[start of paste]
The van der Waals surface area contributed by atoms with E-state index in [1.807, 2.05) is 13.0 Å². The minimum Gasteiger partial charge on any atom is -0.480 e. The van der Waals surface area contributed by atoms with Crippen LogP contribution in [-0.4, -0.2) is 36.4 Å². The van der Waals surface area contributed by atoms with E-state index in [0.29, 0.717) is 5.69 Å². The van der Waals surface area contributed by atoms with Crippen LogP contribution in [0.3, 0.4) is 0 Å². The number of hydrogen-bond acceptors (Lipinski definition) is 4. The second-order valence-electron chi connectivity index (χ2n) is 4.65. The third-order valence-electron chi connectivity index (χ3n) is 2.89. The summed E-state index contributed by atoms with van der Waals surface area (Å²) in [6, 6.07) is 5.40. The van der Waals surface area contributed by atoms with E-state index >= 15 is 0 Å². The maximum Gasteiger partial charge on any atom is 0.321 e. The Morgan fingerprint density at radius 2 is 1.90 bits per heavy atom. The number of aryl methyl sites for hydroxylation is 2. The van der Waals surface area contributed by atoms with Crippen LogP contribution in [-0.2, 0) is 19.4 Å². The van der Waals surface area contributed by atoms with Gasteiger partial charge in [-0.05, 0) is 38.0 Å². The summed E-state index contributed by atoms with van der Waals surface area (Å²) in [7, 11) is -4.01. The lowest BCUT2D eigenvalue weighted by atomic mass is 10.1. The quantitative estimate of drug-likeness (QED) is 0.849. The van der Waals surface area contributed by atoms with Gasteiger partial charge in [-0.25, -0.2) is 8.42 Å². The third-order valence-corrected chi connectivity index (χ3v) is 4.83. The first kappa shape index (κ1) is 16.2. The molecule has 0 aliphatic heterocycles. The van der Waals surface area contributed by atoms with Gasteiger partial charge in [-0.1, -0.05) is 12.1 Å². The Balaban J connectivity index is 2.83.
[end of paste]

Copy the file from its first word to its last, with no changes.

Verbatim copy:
The van der Waals surface area contributed by atoms with E-state index in [1.807, 2.05) is 13.0 Å². The minimum Gasteiger partial charge on any atom is -0.480 e. The van der Waals surface area contributed by atoms with Crippen LogP contribution in [-0.4, -0.2) is 36.4 Å². The van der Waals surface area contributed by atoms with E-state index in [0.29, 0.717) is 5.69 Å². The van der Waals surface area contributed by atoms with Crippen LogP contribution in [0.3, 0.4) is 0 Å². The number of hydrogen-bond acceptors (Lipinski definition) is 4. The second-order valence-electron chi connectivity index (χ2n) is 4.65. The third-order valence-electron chi connectivity index (χ3n) is 2.89. The summed E-state index contributed by atoms with van der Waals surface area (Å²) in [6, 6.07) is 5.40. The van der Waals surface area contributed by atoms with E-state index >= 15 is 0 Å². The maximum Gasteiger partial charge on any atom is 0.321 e. The Morgan fingerprint density at radius 2 is 1.90 bits per heavy atom. The number of aryl methyl sites for hydroxylation is 2. The van der Waals surface area contributed by atoms with Crippen LogP contribution in [-0.2, 0) is 19.4 Å². The van der Waals surface area contributed by atoms with Gasteiger partial charge in [-0.05, 0) is 38.0 Å². The summed E-state index contributed by atoms with van der Waals surface area (Å²) in [7, 11) is -4.01. The lowest BCUT2D eigenvalue weighted by atomic mass is 10.1. The quantitative estimate of drug-likeness (QED) is 0.849. The van der Waals surface area contributed by atoms with Gasteiger partial charge in [-0.25, -0.2) is 8.42 Å². The third-order valence-corrected chi connectivity index (χ3v) is 4.83. The first kappa shape index (κ1) is 16.2. The molecule has 0 aliphatic heterocycles. The van der Waals surface area contributed by atoms with Gasteiger partial charge in [-0.1, -0.05) is 12.1 Å². The Balaban J connectivity index is 2.83.